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Golfer DeLaet using hockey star as caddie during Rio games

Golf 2016 Getty Images
12 Aug 2016
RIO 2016 , Olympic News, Golf, Canada
When Canadian golfer Graham DeLaet found himself without a caddie ahead of the Rio Olympics he made the unusual decision to draft in a hockey player as replacement.

DeLaet, who finished the second day five shots behind leader Marcus Fraser in joint sixth place, lost his usual bagman, newly married Jules Trudeau, before the Games. DeLaet subsequently turned to his neighbour Ray Whitney to carry his bags, a recently retired veteran of the National Hockey League and 2006 Stanley Cup winner, and whose career spanned 17 years.

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In golf, a caddy (or caddie) carries a player's bag and clubs, and offers advice, support and strategic suggestions.

Whitney is a scratch golfer, the lowest handicap, and so knows how to play the game. He also knows what it means to play for his country having represented Canada at four world ice hockey championships, though on each of those four occasions he returned home without a medal.

Now working as a golf caddie in Rio, "Wiz" is hoping to end that jinx and help land DeLaet on the Olympic podium.

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"I was captain of Team Canada in Germany in 2010," Whitney said. "I've been there (in medal contention), been a part of all that. I hope I can help (DeLaet)."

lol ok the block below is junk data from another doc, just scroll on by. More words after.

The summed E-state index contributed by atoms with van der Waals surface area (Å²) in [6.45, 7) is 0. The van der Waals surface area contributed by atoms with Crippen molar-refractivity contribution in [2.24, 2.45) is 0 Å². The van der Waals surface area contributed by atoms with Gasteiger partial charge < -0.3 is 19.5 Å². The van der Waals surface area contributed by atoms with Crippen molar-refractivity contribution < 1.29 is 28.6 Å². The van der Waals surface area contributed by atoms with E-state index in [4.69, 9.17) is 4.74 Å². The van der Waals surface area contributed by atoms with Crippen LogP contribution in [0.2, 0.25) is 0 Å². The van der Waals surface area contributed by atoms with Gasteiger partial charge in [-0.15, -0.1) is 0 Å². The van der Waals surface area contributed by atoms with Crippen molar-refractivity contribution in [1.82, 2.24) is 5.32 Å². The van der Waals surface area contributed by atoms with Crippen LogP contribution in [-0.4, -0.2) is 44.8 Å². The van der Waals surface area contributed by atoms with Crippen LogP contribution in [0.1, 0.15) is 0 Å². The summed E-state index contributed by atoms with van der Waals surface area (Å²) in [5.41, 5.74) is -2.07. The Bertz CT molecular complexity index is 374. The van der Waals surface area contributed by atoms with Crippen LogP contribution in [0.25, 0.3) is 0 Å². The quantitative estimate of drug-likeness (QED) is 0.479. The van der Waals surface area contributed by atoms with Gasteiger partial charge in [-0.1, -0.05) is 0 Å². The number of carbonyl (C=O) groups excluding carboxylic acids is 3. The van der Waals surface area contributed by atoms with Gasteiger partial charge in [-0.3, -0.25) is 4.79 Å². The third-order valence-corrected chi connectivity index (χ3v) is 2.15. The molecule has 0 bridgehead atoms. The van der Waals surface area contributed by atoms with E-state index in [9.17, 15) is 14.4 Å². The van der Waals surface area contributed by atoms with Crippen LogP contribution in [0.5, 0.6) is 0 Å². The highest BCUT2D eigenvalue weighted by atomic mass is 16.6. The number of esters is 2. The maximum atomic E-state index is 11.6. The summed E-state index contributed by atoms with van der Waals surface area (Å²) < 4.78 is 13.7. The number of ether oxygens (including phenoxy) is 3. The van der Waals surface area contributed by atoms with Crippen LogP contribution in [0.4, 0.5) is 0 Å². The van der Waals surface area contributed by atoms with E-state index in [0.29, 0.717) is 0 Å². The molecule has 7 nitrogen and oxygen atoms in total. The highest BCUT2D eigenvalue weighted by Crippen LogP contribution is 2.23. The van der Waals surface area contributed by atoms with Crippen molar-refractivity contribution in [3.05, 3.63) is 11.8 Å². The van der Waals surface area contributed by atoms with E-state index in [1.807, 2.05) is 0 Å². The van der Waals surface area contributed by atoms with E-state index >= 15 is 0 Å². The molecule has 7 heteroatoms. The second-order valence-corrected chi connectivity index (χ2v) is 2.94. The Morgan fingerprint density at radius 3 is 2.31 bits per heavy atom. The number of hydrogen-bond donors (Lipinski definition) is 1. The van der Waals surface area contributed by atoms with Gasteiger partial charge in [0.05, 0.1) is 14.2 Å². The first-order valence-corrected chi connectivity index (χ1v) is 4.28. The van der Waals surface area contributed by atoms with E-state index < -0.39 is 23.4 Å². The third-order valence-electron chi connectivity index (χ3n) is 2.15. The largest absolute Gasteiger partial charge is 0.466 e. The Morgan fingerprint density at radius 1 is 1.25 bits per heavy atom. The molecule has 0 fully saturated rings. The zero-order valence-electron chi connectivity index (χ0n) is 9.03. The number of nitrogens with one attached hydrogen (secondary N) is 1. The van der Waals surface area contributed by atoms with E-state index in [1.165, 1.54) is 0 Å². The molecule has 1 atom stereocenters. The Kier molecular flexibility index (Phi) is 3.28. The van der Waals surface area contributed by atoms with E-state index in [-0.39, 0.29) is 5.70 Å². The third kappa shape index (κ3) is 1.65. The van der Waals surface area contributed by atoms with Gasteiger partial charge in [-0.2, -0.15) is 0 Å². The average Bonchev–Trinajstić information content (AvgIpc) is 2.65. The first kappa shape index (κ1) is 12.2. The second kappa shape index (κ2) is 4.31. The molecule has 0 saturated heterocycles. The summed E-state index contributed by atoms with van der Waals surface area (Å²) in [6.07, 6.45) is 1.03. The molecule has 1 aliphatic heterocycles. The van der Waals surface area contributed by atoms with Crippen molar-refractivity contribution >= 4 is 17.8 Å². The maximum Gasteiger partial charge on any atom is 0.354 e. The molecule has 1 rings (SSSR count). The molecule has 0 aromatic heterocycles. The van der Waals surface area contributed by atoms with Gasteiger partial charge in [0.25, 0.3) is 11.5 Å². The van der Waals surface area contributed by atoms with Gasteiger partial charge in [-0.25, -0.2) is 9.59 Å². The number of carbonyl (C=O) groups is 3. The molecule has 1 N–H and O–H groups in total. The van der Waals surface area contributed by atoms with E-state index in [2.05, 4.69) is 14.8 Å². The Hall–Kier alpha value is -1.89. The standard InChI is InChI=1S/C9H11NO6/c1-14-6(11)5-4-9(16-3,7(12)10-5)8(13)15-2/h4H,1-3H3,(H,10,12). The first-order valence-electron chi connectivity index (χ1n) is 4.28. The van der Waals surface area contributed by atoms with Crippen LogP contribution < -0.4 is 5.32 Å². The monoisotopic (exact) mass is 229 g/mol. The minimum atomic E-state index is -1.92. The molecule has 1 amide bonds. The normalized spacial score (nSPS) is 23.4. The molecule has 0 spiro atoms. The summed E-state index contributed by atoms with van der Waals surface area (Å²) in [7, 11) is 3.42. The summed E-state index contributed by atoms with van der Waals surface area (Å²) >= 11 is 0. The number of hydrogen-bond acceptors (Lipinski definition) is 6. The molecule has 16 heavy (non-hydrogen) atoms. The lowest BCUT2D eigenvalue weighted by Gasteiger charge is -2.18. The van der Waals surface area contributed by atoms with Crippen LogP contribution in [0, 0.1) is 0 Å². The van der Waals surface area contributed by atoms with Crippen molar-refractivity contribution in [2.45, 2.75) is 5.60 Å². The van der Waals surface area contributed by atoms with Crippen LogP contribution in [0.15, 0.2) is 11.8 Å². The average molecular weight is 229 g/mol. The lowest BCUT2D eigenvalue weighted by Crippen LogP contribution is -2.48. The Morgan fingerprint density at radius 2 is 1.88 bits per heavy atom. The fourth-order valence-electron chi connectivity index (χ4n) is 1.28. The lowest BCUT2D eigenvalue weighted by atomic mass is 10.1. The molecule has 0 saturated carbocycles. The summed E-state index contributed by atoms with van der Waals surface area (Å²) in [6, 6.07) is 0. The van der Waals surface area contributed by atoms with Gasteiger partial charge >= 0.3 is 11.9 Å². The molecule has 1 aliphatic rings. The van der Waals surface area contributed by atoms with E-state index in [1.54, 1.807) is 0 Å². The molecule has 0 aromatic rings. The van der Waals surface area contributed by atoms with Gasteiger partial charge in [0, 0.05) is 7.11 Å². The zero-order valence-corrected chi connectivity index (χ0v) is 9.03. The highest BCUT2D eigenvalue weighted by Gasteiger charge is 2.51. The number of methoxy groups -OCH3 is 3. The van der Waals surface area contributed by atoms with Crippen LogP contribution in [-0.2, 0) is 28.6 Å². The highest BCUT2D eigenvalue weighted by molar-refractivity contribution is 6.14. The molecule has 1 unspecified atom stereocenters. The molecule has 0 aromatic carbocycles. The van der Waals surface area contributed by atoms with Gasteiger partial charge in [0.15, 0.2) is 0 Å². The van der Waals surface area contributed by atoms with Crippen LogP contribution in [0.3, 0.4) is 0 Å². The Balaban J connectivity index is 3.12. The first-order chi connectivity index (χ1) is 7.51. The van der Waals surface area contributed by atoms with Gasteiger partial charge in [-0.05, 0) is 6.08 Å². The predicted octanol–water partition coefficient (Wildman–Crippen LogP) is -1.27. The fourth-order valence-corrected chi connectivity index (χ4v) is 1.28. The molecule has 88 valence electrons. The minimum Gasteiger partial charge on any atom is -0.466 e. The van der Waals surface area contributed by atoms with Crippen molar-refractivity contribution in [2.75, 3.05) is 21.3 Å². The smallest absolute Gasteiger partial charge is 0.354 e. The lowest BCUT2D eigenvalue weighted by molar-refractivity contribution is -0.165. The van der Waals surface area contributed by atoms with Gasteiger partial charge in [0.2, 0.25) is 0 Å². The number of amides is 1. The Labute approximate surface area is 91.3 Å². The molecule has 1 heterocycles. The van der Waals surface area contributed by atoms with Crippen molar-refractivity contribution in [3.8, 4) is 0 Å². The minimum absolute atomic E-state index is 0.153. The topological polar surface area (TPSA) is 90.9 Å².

Whitney, who scored 385 goals and 1,064 points in 1,330 career games in the NHL, said he has so far simply tried to keep out of DeLaet's way.

"It was great, they (top golfers) walk quicker, you've got to keep up, clean clubs, get the next one out," said Whitney. "It was smoother than I thought it was going to be. You get a little nervous thinking about all the things you have to do.”

Whitney has previously caddied for women's seven-time major winner Juli Inkster and he follows in the footsteps of fellow NHL retiree Dan Quinn, who has periodically been bagman for Ernie Els.

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However, Whitney admitted his Olympic experience in Rio will be a one-off at golf's elite level, though he joked he would be tempted to change his mind if asked to caddie at the Masters, the first of the year's four major championships.
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